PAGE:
Wednesday, 9 March 2016

Things I remember from being a kid ................... eating the crusts and the smell of Brylcream

Now there is nothing that really brings toasted bread crusts and brylcream together other than they belong to my childhood.

Raphael, 1993
Dad ate his toast cold which is how I still prefer it and he also cut the crusts off and in that far away time of the 1950s no food was left to waste.

So for what I always thought was a treat I got to eat the crusts suitably buttered and sometimes spread with ginger marmalade.

Not that there is anything over remarkable about that and I guess if you belong to that generation born in the decade after the end of the last world war eating the crusts along with listening to the Home Service on the wireless and catching a trolley bus was part of everyday life.

At which point I shall stress this is no trip down memory lane laden with nostalgic warm thoughts for a lost golden time.

Getting up in the morning in winter with ice on the inside of the windows, watching the one channel on TV and thinking that a tin of mixed fruit with carnation milk was the height of sophistication is a long way from how most of us live now.

That is not to rubbish those things just to say they are the downside of growing up in the 1950s.

Hair tonic, 1949
And here I will fall back on that familiar throwaway comment of my generation and I suspect all generations before me, “well it never did me any harm” and of course it didn’t.

Added to which with climbing fuel costs we no longer have the central heating on maximum, the one to a million TV channels still don’t deliver much I want to watch and I haven’t lost my liking for carnation milk.

Moreover I did use brylcream and for a while Old Spice after shave and deodorant.

All of which brings me to the thought for the day which is more a question on what my kids born in the 1980s and early 1990s will single out as the significant memories from their childhood.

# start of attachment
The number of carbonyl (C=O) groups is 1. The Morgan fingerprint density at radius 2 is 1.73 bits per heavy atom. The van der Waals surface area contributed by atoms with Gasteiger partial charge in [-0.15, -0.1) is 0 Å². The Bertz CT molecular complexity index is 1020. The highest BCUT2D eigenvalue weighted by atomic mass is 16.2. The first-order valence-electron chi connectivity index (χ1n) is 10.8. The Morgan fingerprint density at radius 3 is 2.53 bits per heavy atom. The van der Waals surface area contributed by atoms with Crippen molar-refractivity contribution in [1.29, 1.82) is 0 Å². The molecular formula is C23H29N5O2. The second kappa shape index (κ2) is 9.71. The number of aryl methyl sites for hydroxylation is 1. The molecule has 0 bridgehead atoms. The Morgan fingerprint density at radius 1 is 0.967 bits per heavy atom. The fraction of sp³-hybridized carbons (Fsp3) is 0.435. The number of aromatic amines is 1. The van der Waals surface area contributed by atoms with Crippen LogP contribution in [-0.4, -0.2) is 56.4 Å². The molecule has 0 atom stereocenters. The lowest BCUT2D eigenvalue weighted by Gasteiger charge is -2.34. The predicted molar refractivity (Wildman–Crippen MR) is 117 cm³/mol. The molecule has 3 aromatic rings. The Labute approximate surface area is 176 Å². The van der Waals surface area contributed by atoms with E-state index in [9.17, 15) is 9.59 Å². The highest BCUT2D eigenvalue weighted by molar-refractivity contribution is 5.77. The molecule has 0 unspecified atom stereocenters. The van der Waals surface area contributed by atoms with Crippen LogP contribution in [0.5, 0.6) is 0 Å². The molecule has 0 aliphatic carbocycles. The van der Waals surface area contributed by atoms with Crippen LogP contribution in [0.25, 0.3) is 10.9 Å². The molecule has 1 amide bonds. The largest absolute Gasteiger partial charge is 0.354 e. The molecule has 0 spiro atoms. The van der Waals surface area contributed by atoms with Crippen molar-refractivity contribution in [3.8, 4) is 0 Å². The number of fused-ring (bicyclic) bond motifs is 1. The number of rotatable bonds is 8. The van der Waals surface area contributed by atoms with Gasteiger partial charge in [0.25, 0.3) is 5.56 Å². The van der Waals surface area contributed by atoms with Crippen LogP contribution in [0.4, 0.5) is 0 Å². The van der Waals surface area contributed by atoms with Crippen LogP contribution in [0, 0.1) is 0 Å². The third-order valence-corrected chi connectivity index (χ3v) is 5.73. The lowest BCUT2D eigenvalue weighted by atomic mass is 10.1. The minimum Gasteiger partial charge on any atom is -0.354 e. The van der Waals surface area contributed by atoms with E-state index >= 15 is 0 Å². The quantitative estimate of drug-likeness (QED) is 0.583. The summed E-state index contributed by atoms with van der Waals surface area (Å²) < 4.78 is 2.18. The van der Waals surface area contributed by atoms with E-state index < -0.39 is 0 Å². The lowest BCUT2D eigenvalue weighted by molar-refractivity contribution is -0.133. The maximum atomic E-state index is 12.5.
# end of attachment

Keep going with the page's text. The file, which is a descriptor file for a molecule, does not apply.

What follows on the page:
I suspect it will include the Ninga Turtles, clockwork Nokia’s and a string of great achievements for their football team along with many more personal ones that I will never know about.

Nokia 3310, 2000
But at least they were spared bombsites, of which there were plenty within a short walk of Lausanne Road.

By the mid 1950s all had been cleared away and made safe but they were still there continuing to be both  an ever present scar on the landscape  and reminder of our  recent past.

But they were our adventure playgrounds.

Some like the old crypt of St Mary’s round the corner were a meeting up place where complete strangers shared a candle to explore the labyrinth of corridors.

I never told my parents of such adventures and I know that my own four will not have told me about theirs.

All of which just leaves me to add that the trigger for all this was the pile of crusts that were left after making egg soldiers for someone's breakfast and a conversation about children's toys.

Many of these we still have including a sack full of leggo, and my old 3310, and a collection of Beano comics 1984-1994.

But the brylcream we don't have, not that I would need it these days anyway.

Location; sometime from the 1940s to the 90s

Pictures; Raphael, circa 1993, advert from the 1949, and my old Nokia 3310, 2000,  from the collection of Andrew Simpson

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